Many epithelial adenocarcinoma tumors tend to respond to initial treatments with chemotherapeutic agents, targeted agents, and combination approaches. But a minority of tumors develop resistance.
“Tumors have multiple mechanisms to escape our therapies to progress and, unfortunately, kill many patients,” said Owen N. Witte, MD, Broad Stem Cell Research Center. “Among other mechanisms, tumors can converge on a stem cell-like phenotype during therapy or during progression to a more aggressive state.”
Witte moderated the Major Symposium Tumor Cell Plasticity and Resistance to Cancer Therapies. Both the symposium and its related panel discussion are available on replay for registrants through June 21. 2021.
Witte explored the clinical progression of prostate cancer, which usually presents as adenocarcinoma with less than 1 percent neuroendocrine prostate cancer (NEPC). Successive rounds of treatment can transform adenocarcinoma to small-cell prostate cancer or mixed tumor types with small-cell feature.
Therapeutic intervention, and occasionally natural mutation, can initiate neuroendocrine transdifferentiation to produce neuroendocrine-like tumor cells or small-cell carcinoma cells, Witte said. Transdifferentiated neuroendocrine-like tumor cells can also progress to cancer stem-like cells that can give rise to small-cell carcinoma cells.
Small-cell cancers from lung and prostate have highly similar transcriptomes, he continued. Small-cell neuroendocrine cancers and hematologic cancers share drug sensitivity profiles and have common functional dependencies.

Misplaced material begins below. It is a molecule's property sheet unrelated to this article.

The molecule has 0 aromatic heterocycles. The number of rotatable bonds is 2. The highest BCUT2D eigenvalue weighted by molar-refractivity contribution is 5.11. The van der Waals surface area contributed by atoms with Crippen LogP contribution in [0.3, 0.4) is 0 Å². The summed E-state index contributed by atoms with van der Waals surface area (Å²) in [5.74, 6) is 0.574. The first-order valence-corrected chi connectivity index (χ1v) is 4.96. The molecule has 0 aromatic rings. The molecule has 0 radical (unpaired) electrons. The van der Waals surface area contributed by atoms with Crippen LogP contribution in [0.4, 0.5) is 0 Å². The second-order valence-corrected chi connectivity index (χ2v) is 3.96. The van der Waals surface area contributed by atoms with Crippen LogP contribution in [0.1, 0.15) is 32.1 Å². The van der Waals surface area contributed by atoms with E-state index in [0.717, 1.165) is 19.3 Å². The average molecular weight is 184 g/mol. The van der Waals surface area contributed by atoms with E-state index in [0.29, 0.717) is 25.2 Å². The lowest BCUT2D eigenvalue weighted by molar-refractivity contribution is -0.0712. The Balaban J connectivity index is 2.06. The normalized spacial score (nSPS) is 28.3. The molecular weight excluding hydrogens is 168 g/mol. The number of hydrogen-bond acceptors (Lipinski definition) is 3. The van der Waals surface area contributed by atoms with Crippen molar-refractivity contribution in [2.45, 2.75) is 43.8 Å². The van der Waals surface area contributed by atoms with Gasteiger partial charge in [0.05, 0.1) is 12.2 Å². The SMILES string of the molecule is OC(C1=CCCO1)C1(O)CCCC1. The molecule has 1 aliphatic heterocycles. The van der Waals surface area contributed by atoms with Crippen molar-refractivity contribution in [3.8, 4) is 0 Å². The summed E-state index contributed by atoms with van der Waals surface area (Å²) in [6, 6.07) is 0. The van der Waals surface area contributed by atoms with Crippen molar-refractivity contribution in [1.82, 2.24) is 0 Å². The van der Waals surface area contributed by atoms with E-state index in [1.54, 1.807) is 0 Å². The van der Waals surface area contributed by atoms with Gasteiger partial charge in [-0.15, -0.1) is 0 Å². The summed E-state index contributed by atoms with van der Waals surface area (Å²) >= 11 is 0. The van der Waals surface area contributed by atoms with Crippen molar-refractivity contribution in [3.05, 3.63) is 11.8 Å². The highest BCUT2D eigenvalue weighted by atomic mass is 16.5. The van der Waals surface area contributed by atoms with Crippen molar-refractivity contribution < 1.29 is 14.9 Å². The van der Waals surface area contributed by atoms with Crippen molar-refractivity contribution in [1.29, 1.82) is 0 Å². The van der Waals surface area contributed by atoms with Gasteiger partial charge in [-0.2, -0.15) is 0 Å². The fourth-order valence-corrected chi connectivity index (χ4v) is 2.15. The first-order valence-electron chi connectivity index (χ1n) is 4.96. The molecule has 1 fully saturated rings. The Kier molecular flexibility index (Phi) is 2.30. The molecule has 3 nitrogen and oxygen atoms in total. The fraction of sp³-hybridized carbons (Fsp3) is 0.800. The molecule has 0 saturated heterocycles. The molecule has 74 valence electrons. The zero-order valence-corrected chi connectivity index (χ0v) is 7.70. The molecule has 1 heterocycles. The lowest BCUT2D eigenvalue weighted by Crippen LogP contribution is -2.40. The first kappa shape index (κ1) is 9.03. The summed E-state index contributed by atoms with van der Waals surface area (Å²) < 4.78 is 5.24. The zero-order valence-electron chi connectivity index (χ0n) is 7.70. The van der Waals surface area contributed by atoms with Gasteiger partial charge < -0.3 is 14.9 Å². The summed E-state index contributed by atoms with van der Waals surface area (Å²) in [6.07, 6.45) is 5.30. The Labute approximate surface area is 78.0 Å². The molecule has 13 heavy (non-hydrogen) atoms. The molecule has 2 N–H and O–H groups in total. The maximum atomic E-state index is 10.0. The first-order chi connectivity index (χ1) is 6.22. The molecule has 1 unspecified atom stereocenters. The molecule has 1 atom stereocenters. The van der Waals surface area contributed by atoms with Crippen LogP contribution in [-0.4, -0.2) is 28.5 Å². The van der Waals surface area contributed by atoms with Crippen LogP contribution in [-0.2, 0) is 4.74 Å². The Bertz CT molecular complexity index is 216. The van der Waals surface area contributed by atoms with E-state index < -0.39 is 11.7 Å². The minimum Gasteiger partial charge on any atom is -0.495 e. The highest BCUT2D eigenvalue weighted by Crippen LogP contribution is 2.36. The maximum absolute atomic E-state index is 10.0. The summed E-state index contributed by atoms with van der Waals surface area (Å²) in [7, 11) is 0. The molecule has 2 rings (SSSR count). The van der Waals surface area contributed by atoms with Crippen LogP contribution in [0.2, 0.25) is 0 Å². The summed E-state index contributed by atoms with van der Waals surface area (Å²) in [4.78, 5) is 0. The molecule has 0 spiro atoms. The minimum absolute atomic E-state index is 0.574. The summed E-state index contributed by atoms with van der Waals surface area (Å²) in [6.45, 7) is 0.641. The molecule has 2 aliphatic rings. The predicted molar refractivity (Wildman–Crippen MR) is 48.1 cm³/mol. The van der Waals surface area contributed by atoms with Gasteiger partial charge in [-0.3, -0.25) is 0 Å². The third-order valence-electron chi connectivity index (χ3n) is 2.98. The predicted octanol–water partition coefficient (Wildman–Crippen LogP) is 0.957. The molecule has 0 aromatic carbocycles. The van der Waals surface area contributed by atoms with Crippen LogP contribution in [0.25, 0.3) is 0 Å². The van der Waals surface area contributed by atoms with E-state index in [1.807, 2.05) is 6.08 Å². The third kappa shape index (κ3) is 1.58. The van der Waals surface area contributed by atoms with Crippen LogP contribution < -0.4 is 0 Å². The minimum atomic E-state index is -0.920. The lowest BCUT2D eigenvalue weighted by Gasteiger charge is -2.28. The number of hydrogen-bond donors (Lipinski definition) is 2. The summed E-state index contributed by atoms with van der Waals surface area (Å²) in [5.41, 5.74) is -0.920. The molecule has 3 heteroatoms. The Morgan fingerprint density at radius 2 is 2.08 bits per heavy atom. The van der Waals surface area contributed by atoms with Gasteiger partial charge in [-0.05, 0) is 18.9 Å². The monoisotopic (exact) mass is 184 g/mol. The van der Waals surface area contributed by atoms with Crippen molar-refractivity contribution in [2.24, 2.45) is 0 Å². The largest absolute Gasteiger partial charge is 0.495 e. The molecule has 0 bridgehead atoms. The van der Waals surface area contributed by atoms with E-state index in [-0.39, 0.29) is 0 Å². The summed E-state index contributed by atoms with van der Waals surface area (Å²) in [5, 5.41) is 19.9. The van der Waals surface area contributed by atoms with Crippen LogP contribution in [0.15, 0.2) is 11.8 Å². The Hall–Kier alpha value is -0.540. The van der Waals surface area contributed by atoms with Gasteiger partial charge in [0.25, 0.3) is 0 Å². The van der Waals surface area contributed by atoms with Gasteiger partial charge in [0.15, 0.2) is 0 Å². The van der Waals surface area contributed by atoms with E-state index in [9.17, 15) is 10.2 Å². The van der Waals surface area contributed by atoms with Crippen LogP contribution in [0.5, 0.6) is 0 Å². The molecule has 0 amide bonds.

Researchers have identified at least 18 genes in small-cell prostate cancer that are drug targets, with FDA-approved cancer drugs, Witte said. Approved agents include doxorubicin, etoposide, acalabrutinib, bosutinib, bortezomib, carfilzomib, venetoclax, and lenalidomide.
“We believe that neuroendocrine prostate cancer is treatment induced because we rarely see it in untreated patients,” said Mark A. Rubin, PhD, University of Bern and the Bern Center for Precision Medicine.
SWI/SNF protein complexes play key roles in the transition from adenocarcinoma to small-cell cancer by orchestrating the transition to a stem-like state and pluripotency. Epigenetic modulation of those complexes offers a treatment opportunity window.
“We think it is the stem-like state that offers the greatest potential for targeting this transition to neuroendocrine prostate cancer and attacking it,” Rubin said. “The tumor microenvironment is likely to be important.”
Drug-resistant cells are key to the emergence of treatment-resistant tumors. These drug-tolerant persister (DTP) cells survive treatment and begin to regrow after treatment stops. Targeting tumor cells in their tolerant state might prevent them from emerging and expanding into treatment-resistant tumors.
Osimertinib, an EGFR inhibitor, kills most non-small cell lung cancer cells, but not all. Rather than killing DTPs, treatment simply suppresses apoptosis, allowing them to survive and begin to regrow 4-8 days after treatment ends.
“Cell death is regulated by the intrinsic apoptotic pathway, so why not harness it to kill DTPs?” asked Paul Smith, BSc, PhD, Cancer Research UK, AstraZeneca.
DTPs have several upregulated genes, most notably the family of inhibitor of apoptosis (IAP) with the CARD domain in some cell lines, Smith said. IAP antagonists can inhibit DTPs, but does not eliminate all DTP cell lines.
Ferroptosis, a programmed lethal accumulation of lipid peroxidation, can also inhibit and kill DTPs. GPX4, a lipid hydroperoxidase, protects against membrane lipid peroxidation and cell death. RSL3 inhibits GPX4 to increase ferroptosis.
“The DTP state is drug dependent and reversible,” Smith said. “We now know we can induce apoptosis in DTPs to enhance osimertinib and that DTPs are vulnerable to ferroptosis. We don’t yet understand the differences.”